What a free video game taught me about sales and marketing

Published July 25, 2017 8:31 pm by LoSasso
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Over the last few years, I’ve become an avid gamer. I used to play big video games as League of Legends and even got boosts from sites like http://elitist-gaming.com. And recently, I became a big fan of MechWarrior Online (MWO), a massive multiplayer online, first-person shooter game in which players compete in team-based matches—piloting enormous robot tanks called “mechs.” The game’s free-to-play pricing system got me thinking about how free content—of all types—can be the key to your audience’s heart—and wallet.

In the modern gaming industry, free-to-play pricing systems abound—and often follow a common thread. In my game of choice, players earn game currency during each match, which they can use to buy different mechs. The more you play, the better you do, and the more you accumulate.

Since the game is devoid of ads, I began to wonder how they were making money. Premium content, available for purchase, allows for faster accumulation of game currency, plus the ability to deck out your mechs with new colors and designs. Still, it’s not a functional aspect of the game—so wasn’t the company leaving money on the table by employing this free-to-play model?

I spent months—and lots of my free time—playing for free, and enjoying every minute. As the experience drew me in deeper, I felt compelled to make in-game purchases, simply because it enhanced my enjoyment of the game. I had developed such a love and respect for the brand, its product and the accompanying community, that I was happy to fork over the cash. And while I consider myself a very sparing consumer, I spent more money on this free-to-play game than I have on any paid one.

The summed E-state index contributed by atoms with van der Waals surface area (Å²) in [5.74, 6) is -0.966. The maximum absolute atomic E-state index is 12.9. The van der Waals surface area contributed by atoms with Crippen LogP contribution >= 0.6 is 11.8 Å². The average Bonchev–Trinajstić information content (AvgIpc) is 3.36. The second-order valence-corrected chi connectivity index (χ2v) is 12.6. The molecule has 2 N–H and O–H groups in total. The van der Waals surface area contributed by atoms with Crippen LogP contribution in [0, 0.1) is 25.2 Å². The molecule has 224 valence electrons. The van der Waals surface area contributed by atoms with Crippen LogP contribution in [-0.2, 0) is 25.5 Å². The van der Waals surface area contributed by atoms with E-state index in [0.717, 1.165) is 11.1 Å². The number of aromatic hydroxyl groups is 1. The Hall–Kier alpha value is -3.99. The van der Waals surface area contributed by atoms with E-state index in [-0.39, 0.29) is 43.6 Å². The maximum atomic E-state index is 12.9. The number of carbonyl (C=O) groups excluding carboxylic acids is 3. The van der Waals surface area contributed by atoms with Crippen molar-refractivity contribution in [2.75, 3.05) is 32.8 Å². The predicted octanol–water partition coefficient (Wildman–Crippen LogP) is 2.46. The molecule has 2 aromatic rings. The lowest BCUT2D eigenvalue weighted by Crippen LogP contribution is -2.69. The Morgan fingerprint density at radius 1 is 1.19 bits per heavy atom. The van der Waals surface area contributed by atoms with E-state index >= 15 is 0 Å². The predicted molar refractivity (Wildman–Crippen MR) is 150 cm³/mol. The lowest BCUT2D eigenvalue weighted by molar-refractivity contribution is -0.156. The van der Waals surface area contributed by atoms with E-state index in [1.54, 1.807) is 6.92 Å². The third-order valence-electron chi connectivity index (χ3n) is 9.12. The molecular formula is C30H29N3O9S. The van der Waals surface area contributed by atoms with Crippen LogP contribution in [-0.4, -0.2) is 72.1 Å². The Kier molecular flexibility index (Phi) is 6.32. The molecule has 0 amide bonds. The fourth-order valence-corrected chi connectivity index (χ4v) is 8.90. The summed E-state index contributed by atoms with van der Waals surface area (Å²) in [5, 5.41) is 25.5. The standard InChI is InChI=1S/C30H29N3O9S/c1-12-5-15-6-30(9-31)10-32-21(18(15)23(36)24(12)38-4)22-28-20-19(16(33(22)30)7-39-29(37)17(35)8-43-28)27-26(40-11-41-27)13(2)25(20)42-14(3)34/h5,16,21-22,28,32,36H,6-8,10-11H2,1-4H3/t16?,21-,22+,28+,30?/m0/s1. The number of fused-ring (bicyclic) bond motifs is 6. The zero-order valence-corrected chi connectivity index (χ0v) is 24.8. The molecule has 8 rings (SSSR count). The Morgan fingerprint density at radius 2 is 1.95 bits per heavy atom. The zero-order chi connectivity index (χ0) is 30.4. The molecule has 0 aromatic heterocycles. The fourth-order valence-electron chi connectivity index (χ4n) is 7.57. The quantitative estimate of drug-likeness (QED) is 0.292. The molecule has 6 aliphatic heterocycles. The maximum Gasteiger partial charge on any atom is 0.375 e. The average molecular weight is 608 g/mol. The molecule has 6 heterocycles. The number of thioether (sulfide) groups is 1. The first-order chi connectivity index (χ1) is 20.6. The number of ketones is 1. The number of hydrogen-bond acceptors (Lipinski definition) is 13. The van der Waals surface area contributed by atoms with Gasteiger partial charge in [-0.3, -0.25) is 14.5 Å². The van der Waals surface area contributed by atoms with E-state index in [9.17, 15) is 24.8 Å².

While the free-to-play model doesn’t translate directly to most industries and brands, the principle of it does. Engaging content that aims to entertain, educate or otherwise delight first not only attracts new customers, it sets the hook deeper in the existing ones.

At 2016’s Content Marketing World, Andrew Davis cited one famous example of this: From Disney to The Muppets, networks consistently go over budget to produce shows, and they don’t care—because they reap immense ROI in the form of licensed product sales. In other words, truly inspired content—the kind that builds regular subscribers and true fans for life—sells. A more in-reach idea for brands of all shapes and size? Try how-to-guides, interactive tools and quizzes, ebooks or even a regularly updated, best-in-class blog. Focus on creating things your customers will love—and with some careful planning, distribution and nurturing, the sales will follow.